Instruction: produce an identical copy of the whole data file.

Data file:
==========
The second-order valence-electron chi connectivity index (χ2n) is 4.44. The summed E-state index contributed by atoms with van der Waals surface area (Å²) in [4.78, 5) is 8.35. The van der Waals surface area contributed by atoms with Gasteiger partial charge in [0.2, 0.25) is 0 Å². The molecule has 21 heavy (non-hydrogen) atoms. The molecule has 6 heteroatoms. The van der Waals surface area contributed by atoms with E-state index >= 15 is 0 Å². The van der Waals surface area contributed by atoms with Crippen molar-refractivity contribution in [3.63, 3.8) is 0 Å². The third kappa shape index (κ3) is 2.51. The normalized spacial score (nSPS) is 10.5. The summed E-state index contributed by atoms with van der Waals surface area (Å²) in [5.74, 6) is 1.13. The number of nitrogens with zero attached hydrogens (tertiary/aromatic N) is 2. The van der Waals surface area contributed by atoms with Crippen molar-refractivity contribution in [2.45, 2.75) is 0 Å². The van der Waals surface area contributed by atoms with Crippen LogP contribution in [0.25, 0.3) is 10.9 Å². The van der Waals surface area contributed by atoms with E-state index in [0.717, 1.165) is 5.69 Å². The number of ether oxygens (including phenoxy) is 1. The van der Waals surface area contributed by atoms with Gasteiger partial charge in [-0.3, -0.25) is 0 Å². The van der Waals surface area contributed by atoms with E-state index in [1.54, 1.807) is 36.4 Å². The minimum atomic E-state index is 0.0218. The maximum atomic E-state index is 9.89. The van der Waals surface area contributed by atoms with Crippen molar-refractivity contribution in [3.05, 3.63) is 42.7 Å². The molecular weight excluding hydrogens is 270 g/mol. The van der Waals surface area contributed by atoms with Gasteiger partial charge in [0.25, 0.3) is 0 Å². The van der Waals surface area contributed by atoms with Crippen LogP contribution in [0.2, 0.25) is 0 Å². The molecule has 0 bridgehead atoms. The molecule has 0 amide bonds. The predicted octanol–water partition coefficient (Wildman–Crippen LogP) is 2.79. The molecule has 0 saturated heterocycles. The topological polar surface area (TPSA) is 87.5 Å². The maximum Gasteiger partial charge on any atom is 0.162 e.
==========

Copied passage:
The second-order valence-electron chi connectivity index (χ2n) is 4.44. The summed E-state index contributed by atoms with van der Waals surface area (Å²) in [4.78, 5) is 8.35. The van der Waals surface area contributed by atoms with Gasteiger partial charge in [0.2, 0.25) is 0 Å². The molecule has 21 heavy (non-hydrogen) atoms. The molecule has 6 heteroatoms. The van der Waals surface area contributed by atoms with E-state index >= 15 is 0 Å². The van der Waals surface area contributed by atoms with Crippen molar-refractivity contribution in [3.63, 3.8) is 0 Å². The third kappa shape index (κ3) is 2.51. The normalized spacial score (nSPS) is 10.5. The summed E-state index contributed by atoms with van der Waals surface area (Å²) in [5.74, 6) is 1.13. The number of nitrogens with zero attached hydrogens (tertiary/aromatic N) is 2. The van der Waals surface area contributed by atoms with Crippen molar-refractivity contribution in [2.45, 2.75) is 0 Å². The van der Waals surface area contributed by atoms with Crippen LogP contribution in [0.25, 0.3) is 10.9 Å². The van der Waals surface area contributed by atoms with E-state index in [0.717, 1.165) is 5.69 Å². The number of ether oxygens (including phenoxy) is 1. The van der Waals surface area contributed by atoms with Gasteiger partial charge in [-0.3, -0.25) is 0 Å². The van der Waals surface area contributed by atoms with E-state index in [1.54, 1.807) is 36.4 Å². The minimum atomic E-state index is 0.0218. The maximum atomic E-state index is 9.89. The van der Waals surface area contributed by atoms with Crippen molar-refractivity contribution in [3.05, 3.63) is 42.7 Å². The molecular weight excluding hydrogens is 270 g/mol. The van der Waals surface area contributed by atoms with Gasteiger partial charge in [0.25, 0.3) is 0 Å². The van der Waals surface area contributed by atoms with Crippen LogP contribution in [0.2, 0.25) is 0 Å². The molecule has 0 bridgehead atoms. The molecule has 0 amide bonds. The predicted octanol–water partition coefficient (Wildman–Crippen LogP) is 2.79. The molecule has 0 saturated heterocycles. The topological polar surface area (TPSA) is 87.5 Å². The maximum Gasteiger partial charge on any atom is 0.162 e.